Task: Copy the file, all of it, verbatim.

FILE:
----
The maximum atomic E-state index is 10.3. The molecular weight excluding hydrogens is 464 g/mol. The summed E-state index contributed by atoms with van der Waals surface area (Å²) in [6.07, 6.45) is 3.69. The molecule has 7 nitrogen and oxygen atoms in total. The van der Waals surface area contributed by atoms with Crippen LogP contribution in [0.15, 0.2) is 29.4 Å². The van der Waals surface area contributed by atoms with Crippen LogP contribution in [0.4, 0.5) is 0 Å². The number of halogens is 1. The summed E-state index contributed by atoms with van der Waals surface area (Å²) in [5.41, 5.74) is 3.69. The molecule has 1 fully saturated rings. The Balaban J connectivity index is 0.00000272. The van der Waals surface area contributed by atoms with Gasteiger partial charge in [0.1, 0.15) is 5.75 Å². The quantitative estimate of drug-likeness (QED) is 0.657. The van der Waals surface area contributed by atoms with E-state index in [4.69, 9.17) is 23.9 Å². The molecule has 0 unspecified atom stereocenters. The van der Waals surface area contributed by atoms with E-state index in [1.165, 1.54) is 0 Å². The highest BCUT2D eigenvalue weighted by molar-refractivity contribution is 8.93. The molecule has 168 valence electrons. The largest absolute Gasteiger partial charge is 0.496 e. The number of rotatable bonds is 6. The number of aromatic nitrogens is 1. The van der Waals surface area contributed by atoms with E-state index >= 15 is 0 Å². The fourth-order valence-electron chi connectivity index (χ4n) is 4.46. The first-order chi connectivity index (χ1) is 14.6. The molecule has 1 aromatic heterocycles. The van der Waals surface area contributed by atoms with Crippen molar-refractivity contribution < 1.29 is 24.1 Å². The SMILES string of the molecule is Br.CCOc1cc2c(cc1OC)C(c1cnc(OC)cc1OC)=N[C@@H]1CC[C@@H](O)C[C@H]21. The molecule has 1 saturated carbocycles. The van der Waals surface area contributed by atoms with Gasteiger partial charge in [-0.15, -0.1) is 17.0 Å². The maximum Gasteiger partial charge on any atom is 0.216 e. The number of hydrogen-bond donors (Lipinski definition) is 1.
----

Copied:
The maximum atomic E-state index is 10.3. The molecular weight excluding hydrogens is 464 g/mol. The summed E-state index contributed by atoms with van der Waals surface area (Å²) in [6.07, 6.45) is 3.69. The molecule has 7 nitrogen and oxygen atoms in total. The van der Waals surface area contributed by atoms with Crippen LogP contribution in [0.15, 0.2) is 29.4 Å². The van der Waals surface area contributed by atoms with Crippen LogP contribution in [0.4, 0.5) is 0 Å². The number of halogens is 1. The summed E-state index contributed by atoms with van der Waals surface area (Å²) in [5.41, 5.74) is 3.69. The molecule has 1 fully saturated rings. The Balaban J connectivity index is 0.00000272. The van der Waals surface area contributed by atoms with Gasteiger partial charge in [0.1, 0.15) is 5.75 Å². The quantitative estimate of drug-likeness (QED) is 0.657. The van der Waals surface area contributed by atoms with E-state index in [4.69, 9.17) is 23.9 Å². The molecule has 0 unspecified atom stereocenters. The van der Waals surface area contributed by atoms with E-state index in [1.165, 1.54) is 0 Å². The highest BCUT2D eigenvalue weighted by molar-refractivity contribution is 8.93. The molecule has 168 valence electrons. The largest absolute Gasteiger partial charge is 0.496 e. The number of rotatable bonds is 6. The number of aromatic nitrogens is 1. The van der Waals surface area contributed by atoms with E-state index >= 15 is 0 Å². The fourth-order valence-electron chi connectivity index (χ4n) is 4.46. The first-order chi connectivity index (χ1) is 14.6. The molecule has 1 aromatic heterocycles. The van der Waals surface area contributed by atoms with Crippen molar-refractivity contribution < 1.29 is 24.1 Å². The SMILES string of the molecule is Br.CCOc1cc2c(cc1OC)C(c1cnc(OC)cc1OC)=N[C@@H]1CC[C@@H](O)C[C@H]21. The molecule has 1 saturated carbocycles. The van der Waals surface area contributed by atoms with Gasteiger partial charge in [-0.15, -0.1) is 17.0 Å². The maximum Gasteiger partial charge on any atom is 0.216 e. The number of hydrogen-bond donors (Lipinski definition) is 1.